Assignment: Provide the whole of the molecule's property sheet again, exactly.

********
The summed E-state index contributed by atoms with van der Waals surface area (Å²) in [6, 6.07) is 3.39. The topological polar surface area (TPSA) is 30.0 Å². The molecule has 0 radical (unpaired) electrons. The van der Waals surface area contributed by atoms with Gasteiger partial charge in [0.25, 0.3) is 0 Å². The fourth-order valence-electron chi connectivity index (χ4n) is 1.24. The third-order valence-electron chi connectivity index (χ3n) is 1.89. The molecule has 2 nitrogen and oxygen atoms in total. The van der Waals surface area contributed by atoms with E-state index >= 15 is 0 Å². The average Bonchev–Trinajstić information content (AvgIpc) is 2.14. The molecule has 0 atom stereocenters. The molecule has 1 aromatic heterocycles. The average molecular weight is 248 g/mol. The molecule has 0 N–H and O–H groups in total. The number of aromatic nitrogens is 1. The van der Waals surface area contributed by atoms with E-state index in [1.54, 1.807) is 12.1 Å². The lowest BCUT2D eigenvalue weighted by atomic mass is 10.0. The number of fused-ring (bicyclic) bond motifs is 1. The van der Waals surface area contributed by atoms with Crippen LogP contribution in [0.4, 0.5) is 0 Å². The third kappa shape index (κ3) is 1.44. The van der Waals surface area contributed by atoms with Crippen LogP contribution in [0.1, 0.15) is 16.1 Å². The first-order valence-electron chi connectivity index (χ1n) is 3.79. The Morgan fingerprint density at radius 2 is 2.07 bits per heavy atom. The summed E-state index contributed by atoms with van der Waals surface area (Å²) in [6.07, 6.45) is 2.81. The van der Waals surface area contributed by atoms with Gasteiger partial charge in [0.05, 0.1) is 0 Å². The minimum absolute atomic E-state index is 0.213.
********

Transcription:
The summed E-state index contributed by atoms with van der Waals surface area (Å²) in [6, 6.07) is 3.39. The topological polar surface area (TPSA) is 30.0 Å². The molecule has 0 radical (unpaired) electrons. The van der Waals surface area contributed by atoms with Gasteiger partial charge in [0.25, 0.3) is 0 Å². The fourth-order valence-electron chi connectivity index (χ4n) is 1.24. The third-order valence-electron chi connectivity index (χ3n) is 1.89. The molecule has 2 nitrogen and oxygen atoms in total. The van der Waals surface area contributed by atoms with E-state index >= 15 is 0 Å². The average Bonchev–Trinajstić information content (AvgIpc) is 2.14. The molecule has 0 atom stereocenters. The molecule has 1 aromatic heterocycles. The average molecular weight is 248 g/mol. The molecule has 0 N–H and O–H groups in total. The number of aromatic nitrogens is 1. The van der Waals surface area contributed by atoms with E-state index in [1.54, 1.807) is 12.1 Å². The lowest BCUT2D eigenvalue weighted by atomic mass is 10.0. The number of fused-ring (bicyclic) bond motifs is 1. The van der Waals surface area contributed by atoms with Crippen LogP contribution in [0.4, 0.5) is 0 Å². The third kappa shape index (κ3) is 1.44. The van der Waals surface area contributed by atoms with Crippen LogP contribution in [0.1, 0.15) is 16.1 Å². The first-order valence-electron chi connectivity index (χ1n) is 3.79. The Morgan fingerprint density at radius 2 is 2.07 bits per heavy atom. The summed E-state index contributed by atoms with van der Waals surface area (Å²) in [6.07, 6.45) is 2.81. The van der Waals surface area contributed by atoms with Gasteiger partial charge in [0.05, 0.1) is 0 Å². The minimum absolute atomic E-state index is 0.213.